Chaereas, however, was moving too slowly for their hatred, and on Sunday, April 17, the excitement in church was so violent that the count was compelled to promise that the verdict of the synod of Beirut should be reviewed and a new investigation commenced. This began on the next day; all the old charges were reproduced by the same accusers, amid wild yells of "Ibas to the gallows, to the mines, to the circus, to exile" drowning every attempt at explanation or defence. Chaereas, as had been predetermined, addressed a report to the imperial government, declaring the charges proved; and on June 27 the emperor, acknowledging the receipt of the document, ordered that a bishop who would command the confidence of the faithful should be substituted for Ibas.[15] Only a legally constituted synod could depose him, but meanwhile his enemies' malice could be gratified by his maltreatment. He was forbidden to enter Edessa, apprehended and treated as the vilest of criminals, dragged about from province to province, changing his quarters 40 times and being in 20 different prisons.[16]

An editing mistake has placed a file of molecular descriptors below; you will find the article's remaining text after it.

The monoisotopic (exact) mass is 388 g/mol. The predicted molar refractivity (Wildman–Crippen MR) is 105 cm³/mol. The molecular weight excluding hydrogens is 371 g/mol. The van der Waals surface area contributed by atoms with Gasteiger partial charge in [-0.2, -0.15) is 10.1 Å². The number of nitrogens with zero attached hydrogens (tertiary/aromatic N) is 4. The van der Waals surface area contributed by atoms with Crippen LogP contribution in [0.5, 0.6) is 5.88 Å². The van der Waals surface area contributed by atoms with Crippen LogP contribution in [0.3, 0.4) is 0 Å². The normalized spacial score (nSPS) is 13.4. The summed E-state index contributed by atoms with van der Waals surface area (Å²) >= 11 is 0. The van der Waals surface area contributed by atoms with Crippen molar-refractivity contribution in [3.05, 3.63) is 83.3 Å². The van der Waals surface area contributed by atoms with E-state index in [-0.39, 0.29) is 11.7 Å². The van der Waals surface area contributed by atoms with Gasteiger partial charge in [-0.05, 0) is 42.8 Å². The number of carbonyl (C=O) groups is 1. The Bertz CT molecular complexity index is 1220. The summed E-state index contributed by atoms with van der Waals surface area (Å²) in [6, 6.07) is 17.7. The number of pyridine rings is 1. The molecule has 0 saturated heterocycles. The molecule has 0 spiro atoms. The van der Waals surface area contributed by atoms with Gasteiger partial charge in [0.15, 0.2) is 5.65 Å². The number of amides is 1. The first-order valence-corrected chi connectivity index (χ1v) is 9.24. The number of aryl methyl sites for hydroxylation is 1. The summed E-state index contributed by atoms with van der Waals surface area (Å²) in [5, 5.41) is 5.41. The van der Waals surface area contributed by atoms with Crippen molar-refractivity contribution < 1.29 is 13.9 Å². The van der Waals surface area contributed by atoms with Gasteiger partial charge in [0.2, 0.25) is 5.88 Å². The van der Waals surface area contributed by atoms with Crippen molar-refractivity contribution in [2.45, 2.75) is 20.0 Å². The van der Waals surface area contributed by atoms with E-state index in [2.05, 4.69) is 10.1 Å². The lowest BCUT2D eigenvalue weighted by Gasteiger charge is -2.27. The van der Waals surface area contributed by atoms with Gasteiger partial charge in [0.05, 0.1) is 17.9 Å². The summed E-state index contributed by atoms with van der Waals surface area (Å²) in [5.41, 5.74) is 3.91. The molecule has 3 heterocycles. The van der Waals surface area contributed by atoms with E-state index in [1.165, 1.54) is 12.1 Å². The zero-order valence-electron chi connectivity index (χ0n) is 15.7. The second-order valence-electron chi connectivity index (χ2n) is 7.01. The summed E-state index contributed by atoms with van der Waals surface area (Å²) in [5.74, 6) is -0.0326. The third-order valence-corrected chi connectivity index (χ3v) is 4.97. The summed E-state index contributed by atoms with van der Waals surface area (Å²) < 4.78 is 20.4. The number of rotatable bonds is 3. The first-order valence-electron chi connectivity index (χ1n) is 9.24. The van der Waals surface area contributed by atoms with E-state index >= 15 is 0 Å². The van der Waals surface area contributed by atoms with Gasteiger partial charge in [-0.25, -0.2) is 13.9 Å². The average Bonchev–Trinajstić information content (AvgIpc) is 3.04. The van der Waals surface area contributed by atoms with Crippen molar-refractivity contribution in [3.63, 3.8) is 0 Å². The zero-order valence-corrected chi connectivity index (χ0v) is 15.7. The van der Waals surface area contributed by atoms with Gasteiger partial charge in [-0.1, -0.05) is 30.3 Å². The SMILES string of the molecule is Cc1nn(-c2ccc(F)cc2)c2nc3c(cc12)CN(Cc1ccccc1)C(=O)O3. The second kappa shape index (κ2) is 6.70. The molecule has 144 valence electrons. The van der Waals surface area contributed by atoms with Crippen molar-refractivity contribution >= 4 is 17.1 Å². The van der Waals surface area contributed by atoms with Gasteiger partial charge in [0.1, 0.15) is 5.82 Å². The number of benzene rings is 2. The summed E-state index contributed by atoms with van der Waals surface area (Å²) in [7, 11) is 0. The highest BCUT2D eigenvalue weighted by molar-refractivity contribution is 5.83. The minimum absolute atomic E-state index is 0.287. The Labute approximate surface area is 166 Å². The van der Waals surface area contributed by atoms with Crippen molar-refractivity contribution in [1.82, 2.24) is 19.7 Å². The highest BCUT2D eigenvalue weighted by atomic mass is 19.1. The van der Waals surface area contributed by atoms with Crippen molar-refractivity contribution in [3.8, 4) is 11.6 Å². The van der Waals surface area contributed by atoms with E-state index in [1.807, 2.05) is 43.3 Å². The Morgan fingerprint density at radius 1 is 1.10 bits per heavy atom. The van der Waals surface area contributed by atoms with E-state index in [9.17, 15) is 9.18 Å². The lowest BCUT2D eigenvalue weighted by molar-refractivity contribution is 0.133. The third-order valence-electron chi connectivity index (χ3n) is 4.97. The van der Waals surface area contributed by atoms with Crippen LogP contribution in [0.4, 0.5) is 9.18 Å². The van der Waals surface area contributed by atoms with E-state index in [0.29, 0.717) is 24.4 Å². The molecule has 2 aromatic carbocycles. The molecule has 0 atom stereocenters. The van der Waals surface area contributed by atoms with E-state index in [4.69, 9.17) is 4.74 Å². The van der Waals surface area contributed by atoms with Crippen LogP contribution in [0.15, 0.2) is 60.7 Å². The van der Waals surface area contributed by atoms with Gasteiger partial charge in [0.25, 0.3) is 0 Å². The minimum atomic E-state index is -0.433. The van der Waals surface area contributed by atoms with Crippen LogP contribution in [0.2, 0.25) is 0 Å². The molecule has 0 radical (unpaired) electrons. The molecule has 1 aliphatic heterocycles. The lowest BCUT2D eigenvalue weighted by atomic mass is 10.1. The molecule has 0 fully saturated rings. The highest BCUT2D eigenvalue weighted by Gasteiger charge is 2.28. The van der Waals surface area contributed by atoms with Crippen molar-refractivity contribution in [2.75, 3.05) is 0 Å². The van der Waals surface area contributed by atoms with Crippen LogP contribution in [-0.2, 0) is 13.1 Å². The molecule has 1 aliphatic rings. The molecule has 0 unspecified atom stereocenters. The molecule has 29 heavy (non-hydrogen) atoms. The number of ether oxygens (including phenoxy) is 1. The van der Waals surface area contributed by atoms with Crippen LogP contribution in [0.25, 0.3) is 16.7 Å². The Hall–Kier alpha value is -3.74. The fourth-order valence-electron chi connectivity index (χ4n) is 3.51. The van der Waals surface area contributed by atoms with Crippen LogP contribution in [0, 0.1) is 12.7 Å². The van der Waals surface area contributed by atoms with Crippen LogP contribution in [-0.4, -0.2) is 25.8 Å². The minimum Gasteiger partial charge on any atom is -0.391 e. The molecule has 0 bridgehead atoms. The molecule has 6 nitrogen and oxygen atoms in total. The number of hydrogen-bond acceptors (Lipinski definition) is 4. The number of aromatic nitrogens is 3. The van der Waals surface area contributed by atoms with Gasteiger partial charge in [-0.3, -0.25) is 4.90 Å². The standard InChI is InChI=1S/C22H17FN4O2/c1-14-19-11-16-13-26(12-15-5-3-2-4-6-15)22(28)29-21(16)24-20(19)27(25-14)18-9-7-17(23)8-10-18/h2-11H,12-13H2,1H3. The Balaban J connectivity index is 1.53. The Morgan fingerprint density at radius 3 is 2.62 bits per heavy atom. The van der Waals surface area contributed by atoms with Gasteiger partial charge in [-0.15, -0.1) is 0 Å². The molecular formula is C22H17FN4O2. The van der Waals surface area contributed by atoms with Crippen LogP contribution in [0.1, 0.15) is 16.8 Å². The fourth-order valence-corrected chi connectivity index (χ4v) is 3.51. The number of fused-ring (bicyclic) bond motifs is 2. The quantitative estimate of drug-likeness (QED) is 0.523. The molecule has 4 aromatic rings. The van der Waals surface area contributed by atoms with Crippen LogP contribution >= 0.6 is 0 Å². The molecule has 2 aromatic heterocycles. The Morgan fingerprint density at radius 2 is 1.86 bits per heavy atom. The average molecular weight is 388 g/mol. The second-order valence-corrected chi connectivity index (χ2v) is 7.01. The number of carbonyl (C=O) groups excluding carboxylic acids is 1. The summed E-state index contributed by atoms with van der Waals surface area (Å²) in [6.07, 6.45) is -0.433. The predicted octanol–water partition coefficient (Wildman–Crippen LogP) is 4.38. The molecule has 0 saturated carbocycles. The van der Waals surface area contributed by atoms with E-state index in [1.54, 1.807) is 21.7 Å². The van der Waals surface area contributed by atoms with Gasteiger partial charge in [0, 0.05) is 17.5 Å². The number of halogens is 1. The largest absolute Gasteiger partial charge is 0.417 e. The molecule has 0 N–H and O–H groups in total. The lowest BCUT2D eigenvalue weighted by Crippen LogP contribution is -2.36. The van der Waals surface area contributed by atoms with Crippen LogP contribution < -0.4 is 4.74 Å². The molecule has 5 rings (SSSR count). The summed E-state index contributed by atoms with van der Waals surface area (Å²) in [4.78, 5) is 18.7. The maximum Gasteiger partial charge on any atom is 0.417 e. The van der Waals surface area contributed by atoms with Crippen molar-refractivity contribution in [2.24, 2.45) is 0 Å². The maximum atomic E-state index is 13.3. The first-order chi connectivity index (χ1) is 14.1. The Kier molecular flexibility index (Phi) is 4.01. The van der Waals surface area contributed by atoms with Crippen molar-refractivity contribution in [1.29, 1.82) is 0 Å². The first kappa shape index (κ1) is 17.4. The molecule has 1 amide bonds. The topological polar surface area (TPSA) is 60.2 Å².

Council of Ephesus[edit]

The council of Ephesus opened on August 3. One of its objects was to get rid finally of Ibas, which was the work of the second session, held on August 22. The three bishops who had conducted the investigation at Tyre and Beirut were asked for an account of their proceedings; they avoided reporting Ibas' acquittal, stating that the investigation that was later made at Edessa would be more useful. The monks of Edessa and the other parties to the indictment were admitted, and asked for their report, which condemned Ibas as expected. The motion of deposition carried without objection, Eustathius of Beirut and Photius of Tyre, who had previously acquitted him on the same evidence, voting with the majority. Ibas was not called to appear, being then in prison at Antioch.[17]